Yes. And later, Joseph Lubin was added as a founder. It was my first event when I opened Bitcoin Decentral on January 1, 2014. Joseph introduced himself because his parents were in Toronto, and he was home for the Christmas holidays. So he came to a meeting, and that's how he was introduced into the team. We brought it here and Jeffrey Wilcke and Gavin Wood were added later. So that completed the eight founders.
I remember the discussion about colored coins, an effort to represent real-world resources on bitcoin blockchain & # 39; scoring & # 39; particular coins. My impression is that the idea was important for Ethereum, the concept of building on bitcoins.
Vitalik traveled all over the world working with projects like Mastercoin [now Omni] and colored coins, and they really identified that the bitcoin is not made to do the most complex things they were trying to do. And it is here that the whole idea of a new chain, adding the level of intelligent contract, with the things that were specific to the smart-contract platform, the virtual machine, was really invented.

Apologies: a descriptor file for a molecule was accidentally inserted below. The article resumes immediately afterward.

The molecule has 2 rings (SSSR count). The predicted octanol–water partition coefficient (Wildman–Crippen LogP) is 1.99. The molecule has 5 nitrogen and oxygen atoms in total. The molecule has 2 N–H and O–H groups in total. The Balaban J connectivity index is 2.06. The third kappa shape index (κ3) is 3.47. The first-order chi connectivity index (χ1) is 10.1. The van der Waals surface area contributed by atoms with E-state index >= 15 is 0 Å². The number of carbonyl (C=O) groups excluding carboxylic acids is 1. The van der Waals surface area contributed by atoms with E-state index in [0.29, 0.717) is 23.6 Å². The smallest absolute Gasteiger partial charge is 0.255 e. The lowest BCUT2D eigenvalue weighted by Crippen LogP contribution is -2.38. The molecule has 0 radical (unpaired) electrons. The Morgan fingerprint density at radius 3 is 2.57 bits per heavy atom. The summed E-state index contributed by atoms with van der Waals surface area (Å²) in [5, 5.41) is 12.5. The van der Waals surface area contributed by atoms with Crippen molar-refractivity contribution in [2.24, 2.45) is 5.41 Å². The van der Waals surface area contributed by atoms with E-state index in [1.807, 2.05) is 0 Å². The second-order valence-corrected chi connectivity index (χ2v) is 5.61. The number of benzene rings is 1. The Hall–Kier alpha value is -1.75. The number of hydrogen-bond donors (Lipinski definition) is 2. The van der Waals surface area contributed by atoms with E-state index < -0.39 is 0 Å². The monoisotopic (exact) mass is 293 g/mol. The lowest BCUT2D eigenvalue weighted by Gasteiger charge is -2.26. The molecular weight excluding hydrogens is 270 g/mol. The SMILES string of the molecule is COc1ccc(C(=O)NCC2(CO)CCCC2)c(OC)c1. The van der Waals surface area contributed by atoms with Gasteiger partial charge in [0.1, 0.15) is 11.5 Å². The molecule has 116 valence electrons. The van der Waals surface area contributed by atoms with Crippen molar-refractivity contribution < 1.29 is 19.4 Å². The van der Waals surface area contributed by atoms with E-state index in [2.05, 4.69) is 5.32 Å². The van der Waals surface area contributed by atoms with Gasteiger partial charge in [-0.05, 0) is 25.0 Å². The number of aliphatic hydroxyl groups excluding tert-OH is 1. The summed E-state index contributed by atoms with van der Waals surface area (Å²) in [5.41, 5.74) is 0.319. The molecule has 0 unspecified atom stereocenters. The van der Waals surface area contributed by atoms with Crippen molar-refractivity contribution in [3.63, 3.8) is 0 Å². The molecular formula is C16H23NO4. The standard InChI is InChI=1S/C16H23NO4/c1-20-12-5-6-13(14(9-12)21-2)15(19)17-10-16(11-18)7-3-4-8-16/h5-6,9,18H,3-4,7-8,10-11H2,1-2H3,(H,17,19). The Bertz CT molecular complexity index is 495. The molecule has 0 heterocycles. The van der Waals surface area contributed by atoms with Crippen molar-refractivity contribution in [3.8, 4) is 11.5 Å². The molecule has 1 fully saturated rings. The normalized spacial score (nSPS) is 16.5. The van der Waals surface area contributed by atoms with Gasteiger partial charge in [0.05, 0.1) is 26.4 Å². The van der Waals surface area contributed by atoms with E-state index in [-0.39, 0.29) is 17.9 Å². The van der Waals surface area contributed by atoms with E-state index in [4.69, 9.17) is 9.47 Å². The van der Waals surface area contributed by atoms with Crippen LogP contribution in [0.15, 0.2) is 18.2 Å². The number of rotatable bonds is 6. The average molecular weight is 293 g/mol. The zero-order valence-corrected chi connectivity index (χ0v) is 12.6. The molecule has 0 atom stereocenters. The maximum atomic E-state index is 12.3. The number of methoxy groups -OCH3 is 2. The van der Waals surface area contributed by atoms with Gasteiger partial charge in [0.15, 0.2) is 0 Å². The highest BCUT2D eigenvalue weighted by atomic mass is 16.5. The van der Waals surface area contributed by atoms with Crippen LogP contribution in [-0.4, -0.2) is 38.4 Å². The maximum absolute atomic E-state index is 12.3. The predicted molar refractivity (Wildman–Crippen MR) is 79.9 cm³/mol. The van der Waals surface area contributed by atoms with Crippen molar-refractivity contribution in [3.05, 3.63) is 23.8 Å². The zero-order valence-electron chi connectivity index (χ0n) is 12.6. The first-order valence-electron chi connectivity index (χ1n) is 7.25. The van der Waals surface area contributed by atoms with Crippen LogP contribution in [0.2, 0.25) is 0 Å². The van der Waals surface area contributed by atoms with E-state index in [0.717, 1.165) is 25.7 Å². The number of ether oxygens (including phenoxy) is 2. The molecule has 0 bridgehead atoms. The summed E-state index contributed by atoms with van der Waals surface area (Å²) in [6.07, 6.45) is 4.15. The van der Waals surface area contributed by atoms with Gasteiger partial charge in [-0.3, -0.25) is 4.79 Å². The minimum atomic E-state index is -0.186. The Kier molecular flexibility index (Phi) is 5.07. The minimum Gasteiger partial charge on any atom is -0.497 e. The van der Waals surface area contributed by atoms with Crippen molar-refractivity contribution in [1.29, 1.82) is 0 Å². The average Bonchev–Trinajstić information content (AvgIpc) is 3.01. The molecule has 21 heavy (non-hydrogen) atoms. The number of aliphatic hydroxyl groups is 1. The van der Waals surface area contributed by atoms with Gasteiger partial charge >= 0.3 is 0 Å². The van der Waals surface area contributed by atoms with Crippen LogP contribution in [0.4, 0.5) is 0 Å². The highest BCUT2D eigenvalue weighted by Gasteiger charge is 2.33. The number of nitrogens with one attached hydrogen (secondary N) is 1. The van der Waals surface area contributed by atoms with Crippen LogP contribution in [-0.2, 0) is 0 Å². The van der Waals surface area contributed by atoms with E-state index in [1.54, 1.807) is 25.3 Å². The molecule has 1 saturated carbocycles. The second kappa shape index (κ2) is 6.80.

At that time, the bitcoin was everything. I'm not really a maximalist, there was not anything else at the time. And Ethereum was the first to influence not only the financial sectors, but also the law, insurance and much more with the smart contract platforms.
So he really opened my eyes and I really started thinking over the bitcoin. Soon after, I changed the name of my company from Bitcoin Decentral, to just Decentral, to reflect the environment. I was still a bitcoin fan, but by saying, OK, Ethereum has the potential to be just as big.
Bitcoin was the first and the most expensive thing to our hearts at that time. And it still has a special place, it's the thing that people know all over the world. It has that advantage of the first move, and it's super solid.
At this time it is easy to forget that until 2014 there was not even the general concept of "building a blockchain-based company". It seems that this is something that Ethereum has really introduced into the world.
What Ethereum did was, provided a way in which people could easily create a chain, create a token, an already existing infrastructure. Bitcoin, you would need to take a fork and then get your miners. With Ethereum, anyone who wants to create a token and start using that token, do these few things and Ethereum's infrastructure will allow you to do that. He accelerated things and removed many of the frictions involved in creating a blockchain project. It has democratized the ability to raise capital.
Have you looked at Ethereum differently than some of the pure technologists or developers?